Back to Ganoksin | FAQ | Contact

Riveting 101


#1

Greetings All! Does anyone know anything about making rivets (to
assemble things (art, jewelry, etc). Especially using tubing (so
that the ends form a “small washer-finding look” to the piece. Is it
a special type of wire and tubing? Are there special tools?

Any help would be much appreciated!
Thanks much,
Susan


#2
Greetings All! Does anyone know anything about making rivets (to
assemble things (art, jewelry, etc). Especially using tubing 

Riveting is an easy way to attach things, and tube rivets are
especially gentle. You can rivet together pretty much anything that
can be drilled. Nearly any tubing will work. The main rule is that
the rivet must fit very snug in the hole-- a loose hole will cause a
lot of problems.

Leave about half the diameter of the rivet sticking out on each
side. Flare the tubing-- start by inserting something tapered, such
as a center punch, and moving it in an increasing circle. Flip the
work beck and forth, keeping the two sides even. You can also insert
a small dapping punch and tap the rivet open. Finish by tapping each
side flat with light blows of a small hammer or a punch. Voila!

If you leave the rivet too long, it may split as you flatten it. It
also helps to use dead soft tubing, or to anneal it before you begin.

One other rule that will save a lot of trouble: You can drill
multiple rivet holes ahead of time, but only in the top piece!!!
Drill one hole first in the other part and set the rivet, then drill
the second hole and set that rivet. After that, if you are going to
have additional rivets, you can drill them all, as the work can no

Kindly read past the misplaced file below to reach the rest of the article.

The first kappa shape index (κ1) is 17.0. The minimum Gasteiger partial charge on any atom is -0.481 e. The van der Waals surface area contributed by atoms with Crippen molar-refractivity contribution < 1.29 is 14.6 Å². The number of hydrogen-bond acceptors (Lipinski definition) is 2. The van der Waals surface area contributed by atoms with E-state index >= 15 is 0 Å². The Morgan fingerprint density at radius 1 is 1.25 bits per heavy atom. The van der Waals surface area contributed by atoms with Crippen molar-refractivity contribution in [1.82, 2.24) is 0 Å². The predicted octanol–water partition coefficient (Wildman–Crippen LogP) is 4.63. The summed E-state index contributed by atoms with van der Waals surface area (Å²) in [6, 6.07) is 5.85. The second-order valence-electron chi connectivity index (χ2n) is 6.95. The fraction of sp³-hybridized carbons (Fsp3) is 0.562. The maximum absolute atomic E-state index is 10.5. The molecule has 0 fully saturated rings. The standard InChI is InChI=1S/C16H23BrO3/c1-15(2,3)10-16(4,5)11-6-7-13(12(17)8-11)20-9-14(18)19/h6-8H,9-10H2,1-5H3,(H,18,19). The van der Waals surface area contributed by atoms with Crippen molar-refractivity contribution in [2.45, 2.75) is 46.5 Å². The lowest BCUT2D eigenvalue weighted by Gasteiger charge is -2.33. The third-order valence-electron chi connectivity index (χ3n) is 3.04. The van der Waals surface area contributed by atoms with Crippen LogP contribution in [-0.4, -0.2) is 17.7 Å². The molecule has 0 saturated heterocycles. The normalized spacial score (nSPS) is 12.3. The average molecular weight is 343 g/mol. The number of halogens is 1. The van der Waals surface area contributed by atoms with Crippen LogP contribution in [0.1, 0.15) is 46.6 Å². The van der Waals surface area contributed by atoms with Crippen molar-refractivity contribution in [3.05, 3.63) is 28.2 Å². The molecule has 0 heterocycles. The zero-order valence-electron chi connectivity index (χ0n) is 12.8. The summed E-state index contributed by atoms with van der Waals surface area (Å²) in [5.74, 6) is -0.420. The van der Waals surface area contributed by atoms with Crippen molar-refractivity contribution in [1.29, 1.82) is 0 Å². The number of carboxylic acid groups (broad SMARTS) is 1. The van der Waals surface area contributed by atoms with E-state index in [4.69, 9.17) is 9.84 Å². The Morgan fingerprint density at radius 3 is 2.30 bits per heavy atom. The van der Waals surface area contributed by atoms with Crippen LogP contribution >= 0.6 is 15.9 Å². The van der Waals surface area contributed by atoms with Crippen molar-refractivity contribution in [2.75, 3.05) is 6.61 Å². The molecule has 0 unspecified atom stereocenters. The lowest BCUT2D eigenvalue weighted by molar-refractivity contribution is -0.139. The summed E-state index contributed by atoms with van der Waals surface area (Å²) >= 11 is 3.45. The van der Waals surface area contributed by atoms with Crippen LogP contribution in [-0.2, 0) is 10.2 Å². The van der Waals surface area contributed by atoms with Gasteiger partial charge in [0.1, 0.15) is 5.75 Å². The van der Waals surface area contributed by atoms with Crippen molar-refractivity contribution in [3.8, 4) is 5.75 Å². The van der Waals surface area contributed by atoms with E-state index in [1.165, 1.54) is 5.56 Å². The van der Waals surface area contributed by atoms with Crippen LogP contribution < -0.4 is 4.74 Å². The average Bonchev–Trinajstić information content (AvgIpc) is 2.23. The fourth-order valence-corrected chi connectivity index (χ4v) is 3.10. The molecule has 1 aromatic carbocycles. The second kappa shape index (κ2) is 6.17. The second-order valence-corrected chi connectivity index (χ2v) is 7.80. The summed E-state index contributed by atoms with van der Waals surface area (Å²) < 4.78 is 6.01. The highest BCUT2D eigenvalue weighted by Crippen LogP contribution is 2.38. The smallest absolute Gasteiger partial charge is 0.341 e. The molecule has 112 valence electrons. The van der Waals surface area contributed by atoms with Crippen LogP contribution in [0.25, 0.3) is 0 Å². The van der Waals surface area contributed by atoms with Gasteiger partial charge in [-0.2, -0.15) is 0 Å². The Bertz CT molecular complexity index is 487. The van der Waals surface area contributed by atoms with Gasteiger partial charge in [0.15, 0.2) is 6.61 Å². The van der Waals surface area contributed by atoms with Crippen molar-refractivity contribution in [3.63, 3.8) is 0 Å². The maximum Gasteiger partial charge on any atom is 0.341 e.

longer shift. Believe me, I learned this the hard way!

Have fun,
Noel


#3

Hi Susan,

So you want to use a tube as a rivet.

I do it more when I’m wearing my Cutlers hat, but the technique
should work just as well for jewellery. You wont get a small washer
with this method, but it’s effective, strong and dead simple.

  1. Drill and countersink your hole.

  2. Cut your tube, about 2mm to 3mm longer than the length of the
    hole.

  3. Insert the tube into the hole, and place over an anvil or a steel
    block.

  4. Take a centre punch and start to flare one end of the tube. It is
    important to “not” bash the hell out of the tube… gently does it.

  5. Flip the piece over and and start to flare the other side.

  6. Repeat step 4) & 5) until the tube is secure.

  7. File the tube flat.

See it is simple :wink:
Regards Charles A.


#4

Here is a You Tube video:

The process is covered in many of the wonderful basic metalsmithing
books out there. It’s simple, but easiest to learn in person from a
teacher.

Do you have Tim McCreight’s Complete Metalsmith? and this book,
Practical Joining, should help you:

http://www.ganoksin.com/gnkurl/zv

Elaine
CreativeTextureTools.com